Really, who is trying to deny anyone's "access" to the Bible? I suspect van Biema is a well-intentioned Christian trying to play peacemaker, but he completely ignores the glaring theocracy issue of the court incident he cites, and also declines to give any larger context for the American theocracy movement lead by religious authoritarian conservatives, no doubt to avoid "offending" someone. However, the context remains essential. As we explored in The Social Tolerance Charts and The Religion-in-Society Charts, it's important to remember that in American culture, members of the religious right are the aggressors, not the other way around. The religious right is not interested in better cultural literacy. They have the ability to pursue that, easily, if they want. They're interested in social control.
What rankles me is that this article touches on line-in-the-sand issues, but van Biema is either ignorant of the line or happy to ignore it. Why then does he deserve any trust? In this respect, I really can't view him much differently than the reporters who refused to ask the Bush administration tough questions in the run-up to war, or all the chattering idiots in the MSM who prefer gossipy (and often inaccurate) coverage over factual, accountability reporting. These avoidable failings hurt our national discourse.
You know what's even more important in America than knowledge of the Bible? Some basic knowledge of the United States Constitution.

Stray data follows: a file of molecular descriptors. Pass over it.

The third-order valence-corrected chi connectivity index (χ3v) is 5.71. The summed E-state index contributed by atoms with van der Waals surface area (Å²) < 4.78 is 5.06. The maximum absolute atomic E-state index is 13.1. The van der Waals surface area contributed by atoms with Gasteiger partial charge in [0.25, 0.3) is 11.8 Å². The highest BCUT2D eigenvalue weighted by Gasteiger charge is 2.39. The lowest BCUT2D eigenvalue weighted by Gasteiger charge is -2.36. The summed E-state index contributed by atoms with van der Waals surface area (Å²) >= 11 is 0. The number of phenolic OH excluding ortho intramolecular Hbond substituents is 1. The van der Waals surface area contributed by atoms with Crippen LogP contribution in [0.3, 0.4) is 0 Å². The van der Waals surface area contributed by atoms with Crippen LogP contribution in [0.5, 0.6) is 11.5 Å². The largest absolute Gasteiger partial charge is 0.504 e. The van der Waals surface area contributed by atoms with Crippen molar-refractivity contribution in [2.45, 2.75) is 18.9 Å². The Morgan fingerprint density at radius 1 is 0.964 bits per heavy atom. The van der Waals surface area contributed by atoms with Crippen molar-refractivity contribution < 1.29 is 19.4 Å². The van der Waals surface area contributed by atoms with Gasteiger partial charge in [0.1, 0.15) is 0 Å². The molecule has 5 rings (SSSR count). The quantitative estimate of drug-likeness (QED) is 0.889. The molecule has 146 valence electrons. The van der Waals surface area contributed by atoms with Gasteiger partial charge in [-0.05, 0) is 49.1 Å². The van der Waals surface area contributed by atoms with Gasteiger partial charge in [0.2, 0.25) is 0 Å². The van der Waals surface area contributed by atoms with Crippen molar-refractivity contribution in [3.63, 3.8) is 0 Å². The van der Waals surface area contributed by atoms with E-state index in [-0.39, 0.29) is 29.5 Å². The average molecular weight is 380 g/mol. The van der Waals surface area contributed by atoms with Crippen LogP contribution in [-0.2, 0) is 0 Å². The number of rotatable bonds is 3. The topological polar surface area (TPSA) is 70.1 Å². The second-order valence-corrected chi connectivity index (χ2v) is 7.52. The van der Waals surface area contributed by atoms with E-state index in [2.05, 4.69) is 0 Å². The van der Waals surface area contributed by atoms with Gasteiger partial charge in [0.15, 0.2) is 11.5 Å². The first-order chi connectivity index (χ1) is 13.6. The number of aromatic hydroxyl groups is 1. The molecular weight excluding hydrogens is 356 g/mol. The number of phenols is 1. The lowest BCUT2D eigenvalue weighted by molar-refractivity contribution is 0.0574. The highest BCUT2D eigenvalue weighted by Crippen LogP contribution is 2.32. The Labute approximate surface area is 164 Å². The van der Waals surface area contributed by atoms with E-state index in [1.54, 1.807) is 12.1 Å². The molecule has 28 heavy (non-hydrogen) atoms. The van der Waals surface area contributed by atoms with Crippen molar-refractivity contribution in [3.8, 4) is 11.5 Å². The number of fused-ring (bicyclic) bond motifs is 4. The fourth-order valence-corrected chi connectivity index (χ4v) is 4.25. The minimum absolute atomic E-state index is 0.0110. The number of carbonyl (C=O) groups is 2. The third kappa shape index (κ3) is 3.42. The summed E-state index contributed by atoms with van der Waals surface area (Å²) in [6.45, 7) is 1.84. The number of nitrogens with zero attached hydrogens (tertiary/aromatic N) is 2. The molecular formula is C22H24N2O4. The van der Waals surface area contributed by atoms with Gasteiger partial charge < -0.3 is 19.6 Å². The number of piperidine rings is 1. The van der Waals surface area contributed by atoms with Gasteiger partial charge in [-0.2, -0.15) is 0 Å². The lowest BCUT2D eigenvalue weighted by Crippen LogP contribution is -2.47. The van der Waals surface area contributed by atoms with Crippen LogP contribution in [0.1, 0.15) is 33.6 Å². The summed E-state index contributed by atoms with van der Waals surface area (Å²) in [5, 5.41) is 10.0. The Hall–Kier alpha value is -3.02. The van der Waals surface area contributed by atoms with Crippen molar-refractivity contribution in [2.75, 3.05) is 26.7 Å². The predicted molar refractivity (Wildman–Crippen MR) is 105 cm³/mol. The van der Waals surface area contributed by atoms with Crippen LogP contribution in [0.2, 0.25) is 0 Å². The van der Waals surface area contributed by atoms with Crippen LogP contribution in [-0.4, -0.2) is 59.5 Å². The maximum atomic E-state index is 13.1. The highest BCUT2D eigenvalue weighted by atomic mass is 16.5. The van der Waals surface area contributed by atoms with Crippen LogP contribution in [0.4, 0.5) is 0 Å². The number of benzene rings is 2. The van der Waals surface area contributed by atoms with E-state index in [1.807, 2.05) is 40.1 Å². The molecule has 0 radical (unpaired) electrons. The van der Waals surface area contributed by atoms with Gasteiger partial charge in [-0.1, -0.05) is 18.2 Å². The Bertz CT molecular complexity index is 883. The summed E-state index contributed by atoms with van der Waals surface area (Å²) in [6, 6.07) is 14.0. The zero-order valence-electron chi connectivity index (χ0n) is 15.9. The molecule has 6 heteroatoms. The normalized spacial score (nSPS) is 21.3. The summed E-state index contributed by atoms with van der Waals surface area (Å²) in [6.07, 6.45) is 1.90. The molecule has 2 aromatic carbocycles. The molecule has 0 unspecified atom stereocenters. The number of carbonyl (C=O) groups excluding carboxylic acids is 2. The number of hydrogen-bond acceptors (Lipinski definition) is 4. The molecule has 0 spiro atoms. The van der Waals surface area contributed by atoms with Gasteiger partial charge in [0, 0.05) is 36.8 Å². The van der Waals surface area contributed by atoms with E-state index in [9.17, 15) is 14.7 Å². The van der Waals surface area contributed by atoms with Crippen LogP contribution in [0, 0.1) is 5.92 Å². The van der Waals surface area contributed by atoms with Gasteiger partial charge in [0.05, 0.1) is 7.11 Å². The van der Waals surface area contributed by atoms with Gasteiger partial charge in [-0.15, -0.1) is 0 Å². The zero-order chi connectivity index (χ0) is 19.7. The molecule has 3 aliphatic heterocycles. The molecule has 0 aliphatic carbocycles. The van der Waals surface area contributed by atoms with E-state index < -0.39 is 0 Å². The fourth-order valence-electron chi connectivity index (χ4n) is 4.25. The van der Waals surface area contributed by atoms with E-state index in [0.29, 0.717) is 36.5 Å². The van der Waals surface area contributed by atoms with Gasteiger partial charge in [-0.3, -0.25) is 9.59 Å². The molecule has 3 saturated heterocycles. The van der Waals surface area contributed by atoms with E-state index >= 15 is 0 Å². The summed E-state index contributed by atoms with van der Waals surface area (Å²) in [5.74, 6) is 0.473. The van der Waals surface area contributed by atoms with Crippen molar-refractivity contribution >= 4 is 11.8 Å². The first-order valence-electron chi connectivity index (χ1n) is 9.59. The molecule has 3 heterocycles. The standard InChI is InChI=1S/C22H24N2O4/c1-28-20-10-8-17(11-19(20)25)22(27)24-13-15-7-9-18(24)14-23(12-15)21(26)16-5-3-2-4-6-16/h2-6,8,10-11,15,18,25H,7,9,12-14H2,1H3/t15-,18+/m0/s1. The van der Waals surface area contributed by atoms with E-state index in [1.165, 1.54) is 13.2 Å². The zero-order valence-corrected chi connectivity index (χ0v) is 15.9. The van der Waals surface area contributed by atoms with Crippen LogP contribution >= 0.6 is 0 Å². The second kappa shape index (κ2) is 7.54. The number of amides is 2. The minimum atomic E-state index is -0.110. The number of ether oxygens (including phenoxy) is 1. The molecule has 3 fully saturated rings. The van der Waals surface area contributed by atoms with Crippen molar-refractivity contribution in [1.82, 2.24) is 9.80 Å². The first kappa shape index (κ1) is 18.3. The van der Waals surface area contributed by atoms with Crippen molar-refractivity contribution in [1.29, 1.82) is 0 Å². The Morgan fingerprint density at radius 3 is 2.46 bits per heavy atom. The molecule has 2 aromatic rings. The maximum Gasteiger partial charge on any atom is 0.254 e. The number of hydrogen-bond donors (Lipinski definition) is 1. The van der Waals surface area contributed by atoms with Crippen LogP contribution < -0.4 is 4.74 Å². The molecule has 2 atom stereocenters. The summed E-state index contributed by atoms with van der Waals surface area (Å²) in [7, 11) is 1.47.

Update 4/14/07: "Some religious people decided to inject their religion into the legal process" is imprecise on my part, although I would hope my meaning was clear in context. There's nothing wrong per se about bringing religion into a jury room. Of course a juror can say, I'm opposed to the death penalty, or I'm in favor of it, and I feel this way because of The Bible or some other holy text, just as someone can favor or oppose the death penalty for non-religious reasons. What's not cool in the jury room is saying, "We must execute this man because the Bible says so," or that he must be allowed to live or even be freed for similar reasons. The Bible may be the ultimate authority in an individual's life, but part of jury instruction is that jurors will render their decisions according to the law. There's a difference between one bringing one's religious beliefs into a jury room and bringing in a theocratic value system that (however well-intended) supplants our civil justice system. There's a frustrating lack of detail in van Biema's piece, but it's an anecdote versus the main focus of his article. I would imagine (or hope) Prothero's book offers more context, since I have many questions after van Biema's account.